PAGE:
Going out tonight? Pub? Bottle of wine at mine? 

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With the influential drinking culture that exists at University, sometimes it can be hard to separate socialising from alcohol. Social drinking has its benefits; it is fun, it brings people together, and it solidifies friendships. From the start of University during Freshers, socialising is intertwined with alcohol. But when does it get to the point where all your social interactions rely on alcohol?

It is important to consider where you would be without alcohol. Can you socialise without having a drink? Alcohol is a great social lubricant to take the edge off, but it is also problematic. The routine formed at University of socialising with alcohol can be difficult to snap out of.

Yet when does this become a problem? If you find it difficult to enjoy yourself without having a drink, it is time to reflect on your over-reliance on alcohol.

Alcohol may make you feel great, but it is easier than people think for the need to drink to take over your life. That lunchtime pint In Old Bar may seem innocent now, but it can rapidly become an expensive and dangerous cycle.

Drinking alcohol has become the most common social activity. It is worrying that University culture is perpetrating a reliance on alcohol to socialise. From sports societies’ socials to Old Bar and Terrace serving from 11 am, there is an increasing pressure to participate in this drinking culture to live the ‘University experience’ to the full.

When first-year students are thrown into freshers, many may start drinking to combat their social anxieties and feel it is the only way to fit in. This can then become a fall back for the rest of the time they spend there.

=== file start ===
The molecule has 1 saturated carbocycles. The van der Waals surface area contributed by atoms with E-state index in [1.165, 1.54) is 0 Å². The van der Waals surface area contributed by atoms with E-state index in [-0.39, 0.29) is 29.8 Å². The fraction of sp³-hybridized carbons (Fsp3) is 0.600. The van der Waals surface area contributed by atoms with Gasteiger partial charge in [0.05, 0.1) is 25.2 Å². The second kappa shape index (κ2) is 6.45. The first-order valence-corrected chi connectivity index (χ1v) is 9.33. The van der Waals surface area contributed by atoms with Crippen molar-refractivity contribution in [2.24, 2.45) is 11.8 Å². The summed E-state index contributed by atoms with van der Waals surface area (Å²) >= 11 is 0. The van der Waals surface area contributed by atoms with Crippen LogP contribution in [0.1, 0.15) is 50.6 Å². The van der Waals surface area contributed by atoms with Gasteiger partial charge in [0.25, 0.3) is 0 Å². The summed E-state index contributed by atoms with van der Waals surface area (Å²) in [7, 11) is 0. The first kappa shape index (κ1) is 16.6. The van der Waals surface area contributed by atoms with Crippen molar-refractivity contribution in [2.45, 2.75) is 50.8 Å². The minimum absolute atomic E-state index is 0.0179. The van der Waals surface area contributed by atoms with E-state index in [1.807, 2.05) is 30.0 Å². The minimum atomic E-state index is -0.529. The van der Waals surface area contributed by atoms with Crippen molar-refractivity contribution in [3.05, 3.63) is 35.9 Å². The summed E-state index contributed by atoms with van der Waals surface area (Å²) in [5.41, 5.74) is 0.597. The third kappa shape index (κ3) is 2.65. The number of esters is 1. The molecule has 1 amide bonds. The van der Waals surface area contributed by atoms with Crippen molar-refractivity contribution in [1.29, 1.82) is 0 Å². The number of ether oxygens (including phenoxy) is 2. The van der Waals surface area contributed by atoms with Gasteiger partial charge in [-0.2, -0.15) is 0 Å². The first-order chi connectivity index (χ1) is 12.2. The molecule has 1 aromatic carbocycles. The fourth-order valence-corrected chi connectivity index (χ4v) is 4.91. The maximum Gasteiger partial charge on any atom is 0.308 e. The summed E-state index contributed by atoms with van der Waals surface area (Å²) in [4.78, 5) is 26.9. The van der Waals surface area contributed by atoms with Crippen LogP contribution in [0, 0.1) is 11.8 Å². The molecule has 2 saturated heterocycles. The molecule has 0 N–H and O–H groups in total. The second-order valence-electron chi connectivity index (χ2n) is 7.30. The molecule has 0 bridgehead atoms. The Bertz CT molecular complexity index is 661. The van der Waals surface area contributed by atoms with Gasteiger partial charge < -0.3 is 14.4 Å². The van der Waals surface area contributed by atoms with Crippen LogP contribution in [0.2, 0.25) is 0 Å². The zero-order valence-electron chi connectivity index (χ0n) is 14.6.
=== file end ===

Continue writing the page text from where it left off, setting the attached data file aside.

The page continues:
How do you counteract this social drinking when so many of your friendships are alcohol dependant? People worry that without drinking and going out, they would not have much in common with their friends. These alcohol-based relationships can be toxic.

What are the other options? The University is attempting to combat alcohol reliance by encouraging societies to organise more sober focused socials. These are important, not only to support those who do not drink to get involved but also to place less emphasis on the need to drink to be sociable, outgoing and to overall have more fun.

You must address why you drink; is it to have fun with your friends or is it to tackle deeper routed social anxieties? Relying on alcohol will only make these social anxieties worse as the correlation between alcohol and mental health is proven. It is perfectly normal to enjoy social drinking and like the way alcohol makes you feel more confident and outgoing in social occasions, but you must be able to like yourself without it.

Social drinking, such as going to the pub or enjoying the occasional big night out with your friends is fun. However, when all your socialising revolves around alcohol, perhaps it’s time to re-evaluate friendships and the effect alcohol has on your life. People consider drinking on your own the start of having a dependence on alcohol, but is social drinking really where these problems begin? 

Leah Dunderdale-Smith